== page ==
Yesterday, another jewel for Paul Allen’s Flying Heritage Collection arrived at the organization’s Paine Field facility in Everett, Washington, after a long journey by sea from New Zealand. Museum staff carefully unloaded the de Havilland Mosquito T Mk.III, RAF serial TV959, from her 40ft container and rolled her inside for eventual reassembly. This is the second Mosquito that AVspecs Ltd. has restored to pristine flying condition at their base in Auckland, New Zealand. The other flyer is Jerry Yagen’s FB.Mk.26 KA114, but there are several more examples in the works.
The Flying Heritage Collection’s newly-restored Mosquito rolled off deHavilland’s production line in Leavesden, England in mid-1945 as a training variant of the famous WWII, multi-role combat aircraft. She was too late to see wartime service, joining the Royal Air Force in August that year. TV959 survived to be among the last handful of the type to retire from RAF service in 1963. Her only real claim to fame, other than being a rare survivor of the breed, is that she took part in the classic, though wholly fictitious, 1964 war film, 633 Squadron, appearing as MM398 (coded HT-P) during cockpit and ground sequences. The Imperial War Museum acquired TV959 following filming, and displayed the Mosquito for many years at their facility in Lambeth, London, but sadly not before sawing off her starboard wing so that she would fit the exhibit hall! With another Mosquito in their collection (also a veteran of 633 Squadron), IWM sold her on to The Fighter Collection at Duxford in the early 1990s, who in turn sold her to Paul Allen in 2003. TV959 arrived at AVspecs in May, 2011, and they made fast work on getting the ‘wooden wonder’ flying again. She made her first post-rebuild flight this past September, and once the requisite hours were on the clock, the restoration team disassembled the warbird for transport to the USA. Whilst TV959 retains some of her trainer variant features, Paul Allen had AVspecs configure her more like a wartime FB.Mk.VI fighter-bomber. The currently silver-doped airframe, left as such in tribute to the similarly painted, post-war RNZAF examples, will gain a suitable WWII camouflage scheme before too long.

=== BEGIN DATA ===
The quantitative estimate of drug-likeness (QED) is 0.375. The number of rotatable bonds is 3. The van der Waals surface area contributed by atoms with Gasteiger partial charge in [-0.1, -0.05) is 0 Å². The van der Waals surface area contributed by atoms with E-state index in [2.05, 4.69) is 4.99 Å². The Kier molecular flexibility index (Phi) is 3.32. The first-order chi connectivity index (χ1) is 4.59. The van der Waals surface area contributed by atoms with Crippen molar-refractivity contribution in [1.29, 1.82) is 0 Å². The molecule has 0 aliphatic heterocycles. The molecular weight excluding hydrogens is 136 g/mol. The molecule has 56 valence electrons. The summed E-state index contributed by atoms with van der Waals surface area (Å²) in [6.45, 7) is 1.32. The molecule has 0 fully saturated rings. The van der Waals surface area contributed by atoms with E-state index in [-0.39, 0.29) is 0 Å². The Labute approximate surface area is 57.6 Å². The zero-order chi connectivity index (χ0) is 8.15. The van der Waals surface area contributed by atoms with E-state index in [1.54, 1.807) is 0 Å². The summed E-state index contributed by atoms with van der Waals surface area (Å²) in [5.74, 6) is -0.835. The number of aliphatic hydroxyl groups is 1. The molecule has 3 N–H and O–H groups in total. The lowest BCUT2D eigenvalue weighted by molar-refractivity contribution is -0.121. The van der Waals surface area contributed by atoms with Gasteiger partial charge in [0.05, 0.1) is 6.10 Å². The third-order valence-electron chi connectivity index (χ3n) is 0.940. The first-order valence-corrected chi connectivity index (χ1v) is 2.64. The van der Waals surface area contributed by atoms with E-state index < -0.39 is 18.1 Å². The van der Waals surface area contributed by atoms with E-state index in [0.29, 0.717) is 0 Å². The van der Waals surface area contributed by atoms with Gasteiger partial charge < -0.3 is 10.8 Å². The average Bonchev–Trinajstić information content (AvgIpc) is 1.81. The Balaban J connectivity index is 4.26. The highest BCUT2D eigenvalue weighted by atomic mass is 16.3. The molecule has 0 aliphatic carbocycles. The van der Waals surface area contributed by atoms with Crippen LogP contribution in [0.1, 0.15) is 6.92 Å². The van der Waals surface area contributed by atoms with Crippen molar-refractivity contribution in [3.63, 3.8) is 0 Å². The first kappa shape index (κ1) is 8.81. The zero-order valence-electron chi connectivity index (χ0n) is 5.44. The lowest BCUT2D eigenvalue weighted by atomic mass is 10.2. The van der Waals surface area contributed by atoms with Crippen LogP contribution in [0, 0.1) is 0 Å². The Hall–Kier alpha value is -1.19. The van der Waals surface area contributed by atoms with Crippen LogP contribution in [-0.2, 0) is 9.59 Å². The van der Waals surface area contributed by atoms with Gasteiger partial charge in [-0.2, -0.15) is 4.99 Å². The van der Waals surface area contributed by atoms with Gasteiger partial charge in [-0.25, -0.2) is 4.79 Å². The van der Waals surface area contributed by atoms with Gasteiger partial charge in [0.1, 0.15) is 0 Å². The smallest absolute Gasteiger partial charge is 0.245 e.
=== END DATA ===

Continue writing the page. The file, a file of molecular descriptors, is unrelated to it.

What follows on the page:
More details and photos will follow very soon. Thanks to Cory Graff at FHC for providing the details for this piece.
Me 262 making progress? I’m anxious to come over from Wenatchee and see it